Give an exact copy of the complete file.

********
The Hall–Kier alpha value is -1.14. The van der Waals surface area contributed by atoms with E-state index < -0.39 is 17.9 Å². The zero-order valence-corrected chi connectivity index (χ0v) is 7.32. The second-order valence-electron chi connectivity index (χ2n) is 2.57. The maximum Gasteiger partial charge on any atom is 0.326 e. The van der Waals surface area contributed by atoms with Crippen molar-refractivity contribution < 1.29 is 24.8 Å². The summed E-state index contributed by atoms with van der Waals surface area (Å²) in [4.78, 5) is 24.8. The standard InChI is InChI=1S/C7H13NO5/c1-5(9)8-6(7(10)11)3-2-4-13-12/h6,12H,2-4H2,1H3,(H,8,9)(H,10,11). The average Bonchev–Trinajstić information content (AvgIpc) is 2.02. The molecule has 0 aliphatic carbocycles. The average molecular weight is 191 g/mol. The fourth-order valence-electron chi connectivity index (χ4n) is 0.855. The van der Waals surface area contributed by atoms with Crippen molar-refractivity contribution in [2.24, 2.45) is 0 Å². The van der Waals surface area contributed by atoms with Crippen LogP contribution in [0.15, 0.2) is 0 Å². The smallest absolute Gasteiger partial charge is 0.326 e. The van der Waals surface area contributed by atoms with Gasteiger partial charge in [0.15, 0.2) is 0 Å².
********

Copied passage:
The Hall–Kier alpha value is -1.14. The van der Waals surface area contributed by atoms with E-state index < -0.39 is 17.9 Å². The zero-order valence-corrected chi connectivity index (χ0v) is 7.32. The second-order valence-electron chi connectivity index (χ2n) is 2.57. The maximum Gasteiger partial charge on any atom is 0.326 e. The van der Waals surface area contributed by atoms with Crippen molar-refractivity contribution < 1.29 is 24.8 Å². The summed E-state index contributed by atoms with van der Waals surface area (Å²) in [4.78, 5) is 24.8. The standard InChI is InChI=1S/C7H13NO5/c1-5(9)8-6(7(10)11)3-2-4-13-12/h6,12H,2-4H2,1H3,(H,8,9)(H,10,11). The average Bonchev–Trinajstić information content (AvgIpc) is 2.02. The molecule has 0 aliphatic carbocycles. The average molecular weight is 191 g/mol. The fourth-order valence-electron chi connectivity index (χ4n) is 0.855. The van der Waals surface area contributed by atoms with Crippen molar-refractivity contribution in [2.24, 2.45) is 0 Å². The van der Waals surface area contributed by atoms with Crippen LogP contribution in [0.15, 0.2) is 0 Å². The smallest absolute Gasteiger partial charge is 0.326 e. The van der Waals surface area contributed by atoms with Gasteiger partial charge in [0.15, 0.2) is 0 Å².